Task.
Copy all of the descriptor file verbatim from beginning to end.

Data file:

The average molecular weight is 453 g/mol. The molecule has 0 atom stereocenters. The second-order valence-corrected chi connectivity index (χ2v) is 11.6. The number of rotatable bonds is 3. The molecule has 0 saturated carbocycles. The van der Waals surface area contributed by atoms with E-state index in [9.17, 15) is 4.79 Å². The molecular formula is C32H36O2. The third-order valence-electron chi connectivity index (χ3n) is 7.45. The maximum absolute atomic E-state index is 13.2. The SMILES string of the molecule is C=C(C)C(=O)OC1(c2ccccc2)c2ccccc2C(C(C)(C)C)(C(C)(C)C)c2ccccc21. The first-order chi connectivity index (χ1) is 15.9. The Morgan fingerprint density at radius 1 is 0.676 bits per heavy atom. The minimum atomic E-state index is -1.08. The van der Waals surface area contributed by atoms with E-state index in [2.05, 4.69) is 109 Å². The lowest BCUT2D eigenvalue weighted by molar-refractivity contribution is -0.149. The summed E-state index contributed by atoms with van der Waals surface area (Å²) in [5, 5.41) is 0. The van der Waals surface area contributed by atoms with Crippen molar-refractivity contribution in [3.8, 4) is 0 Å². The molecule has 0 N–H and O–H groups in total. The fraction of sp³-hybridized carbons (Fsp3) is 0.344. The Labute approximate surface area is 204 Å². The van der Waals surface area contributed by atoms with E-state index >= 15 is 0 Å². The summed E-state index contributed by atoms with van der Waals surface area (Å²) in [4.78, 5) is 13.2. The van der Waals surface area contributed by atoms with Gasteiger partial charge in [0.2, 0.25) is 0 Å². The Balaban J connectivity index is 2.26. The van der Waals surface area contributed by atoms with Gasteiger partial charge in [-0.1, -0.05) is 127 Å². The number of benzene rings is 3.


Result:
The average molecular weight is 453 g/mol. The molecule has 0 atom stereocenters. The second-order valence-corrected chi connectivity index (χ2v) is 11.6. The number of rotatable bonds is 3. The molecule has 0 saturated carbocycles. The van der Waals surface area contributed by atoms with E-state index in [9.17, 15) is 4.79 Å². The molecular formula is C32H36O2. The third-order valence-electron chi connectivity index (χ3n) is 7.45. The maximum absolute atomic E-state index is 13.2. The SMILES string of the molecule is C=C(C)C(=O)OC1(c2ccccc2)c2ccccc2C(C(C)(C)C)(C(C)(C)C)c2ccccc21. The first-order chi connectivity index (χ1) is 15.9. The Morgan fingerprint density at radius 1 is 0.676 bits per heavy atom. The minimum atomic E-state index is -1.08. The van der Waals surface area contributed by atoms with E-state index in [2.05, 4.69) is 109 Å². The lowest BCUT2D eigenvalue weighted by molar-refractivity contribution is -0.149. The summed E-state index contributed by atoms with van der Waals surface area (Å²) in [5, 5.41) is 0. The van der Waals surface area contributed by atoms with Crippen molar-refractivity contribution in [3.8, 4) is 0 Å². The molecule has 0 N–H and O–H groups in total. The fraction of sp³-hybridized carbons (Fsp3) is 0.344. The Labute approximate surface area is 204 Å². The van der Waals surface area contributed by atoms with E-state index >= 15 is 0 Å². The summed E-state index contributed by atoms with van der Waals surface area (Å²) in [4.78, 5) is 13.2. The van der Waals surface area contributed by atoms with Gasteiger partial charge in [0.2, 0.25) is 0 Å². The Balaban J connectivity index is 2.26. The van der Waals surface area contributed by atoms with Gasteiger partial charge in [-0.1, -0.05) is 127 Å². The number of benzene rings is 3.